Georgie is joined at SIRPA by co-directors Greg Smith and Paul Scott, who complement her role as practitioner and researcher with their expertise – Greg as a former director of a plc and Paul who has skills in marketing, IT and social media.
“I have been working hands-on as a physiotherapist for 25 years,” says Georgie. “I use my hands-on skills to treat acute injuries and the rest of the time I am dealing with chronic pain problems.”
Says Georgie: “My mum was a physiotherapist for a short time. She always thought I would make a good physio.
“At school I wanted to be a physiotherapist or a marine biologist. I thought there would be more chance of getting a job as a physiotherapist, but I never envisaged having a private practice.”
Georgie worked in Taunton and Plymouth before meeting husband Stuart on a holiday flight. She recalls: “I came back from holiday and told my parents: ‘I’ve met the man I’m going to marry’.”
Later, Georgie got a job at Bradford Royal Infirmary. She also worked with elderly patients in the community, where she became interested in issues of chronic pain.
“I started taking private patients in 2003,” says Georgie. “I left the NHS in 2005. I set up The Pain Relief Centre in January that year and left the NHS in August. I set up the clinic because of the results I was getting. I was getting frustrated by the limitations in the NHS.”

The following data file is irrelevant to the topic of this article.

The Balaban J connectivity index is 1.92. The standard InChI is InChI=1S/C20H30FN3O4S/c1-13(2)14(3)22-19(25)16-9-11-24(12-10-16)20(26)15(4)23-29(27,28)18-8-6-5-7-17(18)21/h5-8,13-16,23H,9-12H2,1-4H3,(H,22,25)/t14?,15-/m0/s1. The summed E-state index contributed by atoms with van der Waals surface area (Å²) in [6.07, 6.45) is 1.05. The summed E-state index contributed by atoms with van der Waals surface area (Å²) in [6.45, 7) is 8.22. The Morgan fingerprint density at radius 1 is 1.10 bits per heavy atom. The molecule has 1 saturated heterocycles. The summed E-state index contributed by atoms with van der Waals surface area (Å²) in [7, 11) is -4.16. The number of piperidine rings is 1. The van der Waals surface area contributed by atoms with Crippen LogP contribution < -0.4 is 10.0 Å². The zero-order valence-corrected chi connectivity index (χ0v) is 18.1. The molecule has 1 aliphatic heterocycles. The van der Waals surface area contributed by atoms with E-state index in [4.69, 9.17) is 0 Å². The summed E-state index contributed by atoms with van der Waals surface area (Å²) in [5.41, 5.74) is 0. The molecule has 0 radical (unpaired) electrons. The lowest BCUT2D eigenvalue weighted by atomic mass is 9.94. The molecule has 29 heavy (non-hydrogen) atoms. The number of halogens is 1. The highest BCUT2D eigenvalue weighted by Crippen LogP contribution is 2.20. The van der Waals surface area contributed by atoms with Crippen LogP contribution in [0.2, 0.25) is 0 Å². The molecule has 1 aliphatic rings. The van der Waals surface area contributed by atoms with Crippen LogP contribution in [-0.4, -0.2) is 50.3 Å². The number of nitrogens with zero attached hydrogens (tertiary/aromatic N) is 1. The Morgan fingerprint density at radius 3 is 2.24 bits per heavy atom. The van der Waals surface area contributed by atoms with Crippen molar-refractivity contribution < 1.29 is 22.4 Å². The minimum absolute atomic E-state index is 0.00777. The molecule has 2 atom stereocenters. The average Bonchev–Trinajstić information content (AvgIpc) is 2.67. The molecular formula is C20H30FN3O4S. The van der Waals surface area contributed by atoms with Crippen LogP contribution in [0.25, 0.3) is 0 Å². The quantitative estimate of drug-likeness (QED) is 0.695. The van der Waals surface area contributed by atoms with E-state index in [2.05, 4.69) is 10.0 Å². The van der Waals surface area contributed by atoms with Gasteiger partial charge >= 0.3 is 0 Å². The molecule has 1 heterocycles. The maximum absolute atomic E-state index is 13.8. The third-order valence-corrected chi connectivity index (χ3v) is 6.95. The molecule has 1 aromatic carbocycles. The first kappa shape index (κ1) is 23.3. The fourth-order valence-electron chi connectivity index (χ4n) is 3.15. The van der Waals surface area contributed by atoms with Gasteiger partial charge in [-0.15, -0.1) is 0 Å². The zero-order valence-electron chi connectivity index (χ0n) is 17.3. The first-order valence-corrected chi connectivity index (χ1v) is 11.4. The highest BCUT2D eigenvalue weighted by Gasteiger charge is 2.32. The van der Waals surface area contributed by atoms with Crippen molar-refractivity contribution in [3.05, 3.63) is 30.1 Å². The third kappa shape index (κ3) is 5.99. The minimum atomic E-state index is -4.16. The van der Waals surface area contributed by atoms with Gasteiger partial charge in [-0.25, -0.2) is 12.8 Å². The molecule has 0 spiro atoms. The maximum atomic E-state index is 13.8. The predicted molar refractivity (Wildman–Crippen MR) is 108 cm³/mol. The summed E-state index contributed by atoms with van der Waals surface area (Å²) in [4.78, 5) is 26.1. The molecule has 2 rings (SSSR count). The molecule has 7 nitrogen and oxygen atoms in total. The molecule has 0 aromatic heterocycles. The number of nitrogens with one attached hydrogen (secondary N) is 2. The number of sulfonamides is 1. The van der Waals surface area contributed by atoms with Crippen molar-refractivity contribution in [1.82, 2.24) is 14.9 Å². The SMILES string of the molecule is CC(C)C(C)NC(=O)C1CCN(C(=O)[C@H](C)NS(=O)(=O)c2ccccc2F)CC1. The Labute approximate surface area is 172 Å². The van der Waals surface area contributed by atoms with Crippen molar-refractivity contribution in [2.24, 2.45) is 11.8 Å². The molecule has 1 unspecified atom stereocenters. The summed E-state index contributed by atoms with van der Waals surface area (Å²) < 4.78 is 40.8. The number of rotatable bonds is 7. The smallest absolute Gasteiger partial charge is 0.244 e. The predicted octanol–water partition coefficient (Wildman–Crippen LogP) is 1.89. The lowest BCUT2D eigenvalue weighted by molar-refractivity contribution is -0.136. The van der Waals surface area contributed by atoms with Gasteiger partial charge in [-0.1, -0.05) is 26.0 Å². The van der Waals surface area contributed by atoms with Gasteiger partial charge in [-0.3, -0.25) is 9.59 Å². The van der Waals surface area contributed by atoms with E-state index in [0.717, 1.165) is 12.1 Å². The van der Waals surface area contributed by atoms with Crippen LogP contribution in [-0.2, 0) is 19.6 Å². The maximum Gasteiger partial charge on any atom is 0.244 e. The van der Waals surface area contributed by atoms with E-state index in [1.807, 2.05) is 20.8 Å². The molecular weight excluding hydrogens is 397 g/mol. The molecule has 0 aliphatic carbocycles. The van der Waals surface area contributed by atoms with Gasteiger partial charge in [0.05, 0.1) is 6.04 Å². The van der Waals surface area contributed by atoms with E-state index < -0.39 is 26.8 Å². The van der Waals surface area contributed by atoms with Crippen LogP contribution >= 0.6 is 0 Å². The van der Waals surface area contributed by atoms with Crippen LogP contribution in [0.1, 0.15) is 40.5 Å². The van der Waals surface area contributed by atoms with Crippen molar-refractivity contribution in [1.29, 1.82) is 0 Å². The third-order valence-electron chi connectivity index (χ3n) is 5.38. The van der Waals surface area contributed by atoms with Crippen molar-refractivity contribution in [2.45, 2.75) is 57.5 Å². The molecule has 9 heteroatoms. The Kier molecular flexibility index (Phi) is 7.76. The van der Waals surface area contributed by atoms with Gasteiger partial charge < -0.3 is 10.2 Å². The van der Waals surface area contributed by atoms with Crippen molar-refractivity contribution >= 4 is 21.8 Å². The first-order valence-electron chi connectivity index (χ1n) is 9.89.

With SIRPA, Georgie is busy updating an existing CD as well as producing an e-book and a newsletter to spread the word about stress illness recovery. She also speaks at conferences and runs workshops. Georgie has even led a two-day course for employees at the European Union who have been affected by chronic pain.
Georgie sees huge potential for the treatment methods she espouses – particularly in reducing employee sickness absence.
She also get e-mails from people in Europe, Australia, China and India, keen to try out her treatment methods as there are only a handful of practitioners – mainly in the USA.
Not surprisingly, Georgie recognises the benefits of a health lifestyle. “I will take time out for myself,” she says. “I will go outside and get some fresh air. It is all about looking after yourself emotionally, physically and nutritionally.”
But she says: “I need to be motivated to exercise, so I do that with friends – going walking, running or swimming.
“I would work 24/7 if I allowed myself. I love my work and I’m passionate about it, but I could very easily overwork because I work at home. I set time limits to make sure I make time for myself.”
Last year, Georgie celebrated her 50th birthday by completing the Great North Run. She also undertook an 80-mile charity walk on coastal paths around Cornwall. She raised £1,500 for good causes with her efforts.
This year, she is helping daughter Evie raise the £5,000 she needs to work for a year at an orphanage in Peru . Fundraising events include an evening at the Temujin Restaurant in Milnsbridge next month featuring magician John Danbury.
Georgie and a group of friends tackle The Three Peaks in April – aiming to scale all three in under 12 hours.
“We are in training now and the aim is to increase the distance we walk each time we go out.” she says.